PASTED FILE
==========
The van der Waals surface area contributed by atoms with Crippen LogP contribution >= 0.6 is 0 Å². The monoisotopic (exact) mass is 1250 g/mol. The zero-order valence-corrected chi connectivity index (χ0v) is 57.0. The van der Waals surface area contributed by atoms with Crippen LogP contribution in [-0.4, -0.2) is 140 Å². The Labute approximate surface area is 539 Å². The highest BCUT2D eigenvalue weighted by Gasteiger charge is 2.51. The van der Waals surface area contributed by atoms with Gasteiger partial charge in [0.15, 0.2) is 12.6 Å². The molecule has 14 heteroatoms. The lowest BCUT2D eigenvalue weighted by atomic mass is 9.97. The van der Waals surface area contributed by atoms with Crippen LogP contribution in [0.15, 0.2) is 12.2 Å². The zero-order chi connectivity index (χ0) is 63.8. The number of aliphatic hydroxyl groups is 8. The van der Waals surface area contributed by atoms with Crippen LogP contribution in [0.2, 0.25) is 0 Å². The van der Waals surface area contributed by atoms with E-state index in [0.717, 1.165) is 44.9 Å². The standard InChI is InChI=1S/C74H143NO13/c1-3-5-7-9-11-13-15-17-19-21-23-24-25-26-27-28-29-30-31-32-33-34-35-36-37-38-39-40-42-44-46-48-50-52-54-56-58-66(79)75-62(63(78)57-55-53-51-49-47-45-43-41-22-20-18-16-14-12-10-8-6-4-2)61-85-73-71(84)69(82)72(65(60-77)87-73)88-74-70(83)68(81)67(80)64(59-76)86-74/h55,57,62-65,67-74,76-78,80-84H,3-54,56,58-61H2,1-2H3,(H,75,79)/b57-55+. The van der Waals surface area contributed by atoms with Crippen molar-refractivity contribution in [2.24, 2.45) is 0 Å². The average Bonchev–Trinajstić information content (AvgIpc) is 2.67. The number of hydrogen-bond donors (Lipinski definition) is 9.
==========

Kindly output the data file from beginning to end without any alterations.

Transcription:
The van der Waals surface area contributed by atoms with Crippen LogP contribution >= 0.6 is 0 Å². The monoisotopic (exact) mass is 1250 g/mol. The zero-order valence-corrected chi connectivity index (χ0v) is 57.0. The van der Waals surface area contributed by atoms with Crippen LogP contribution in [-0.4, -0.2) is 140 Å². The Labute approximate surface area is 539 Å². The highest BCUT2D eigenvalue weighted by Gasteiger charge is 2.51. The van der Waals surface area contributed by atoms with Gasteiger partial charge in [0.15, 0.2) is 12.6 Å². The molecule has 14 heteroatoms. The lowest BCUT2D eigenvalue weighted by atomic mass is 9.97. The van der Waals surface area contributed by atoms with Crippen LogP contribution in [0.15, 0.2) is 12.2 Å². The zero-order chi connectivity index (χ0) is 63.8. The number of aliphatic hydroxyl groups is 8. The van der Waals surface area contributed by atoms with Crippen LogP contribution in [0.2, 0.25) is 0 Å². The van der Waals surface area contributed by atoms with E-state index in [0.717, 1.165) is 44.9 Å². The standard InChI is InChI=1S/C74H143NO13/c1-3-5-7-9-11-13-15-17-19-21-23-24-25-26-27-28-29-30-31-32-33-34-35-36-37-38-39-40-42-44-46-48-50-52-54-56-58-66(79)75-62(63(78)57-55-53-51-49-47-45-43-41-22-20-18-16-14-12-10-8-6-4-2)61-85-73-71(84)69(82)72(65(60-77)87-73)88-74-70(83)68(81)67(80)64(59-76)86-74/h55,57,62-65,67-74,76-78,80-84H,3-54,56,58-61H2,1-2H3,(H,75,79)/b57-55+. The van der Waals surface area contributed by atoms with Crippen molar-refractivity contribution in [2.24, 2.45) is 0 Å². The average Bonchev–Trinajstić information content (AvgIpc) is 2.67. The number of hydrogen-bond donors (Lipinski definition) is 9.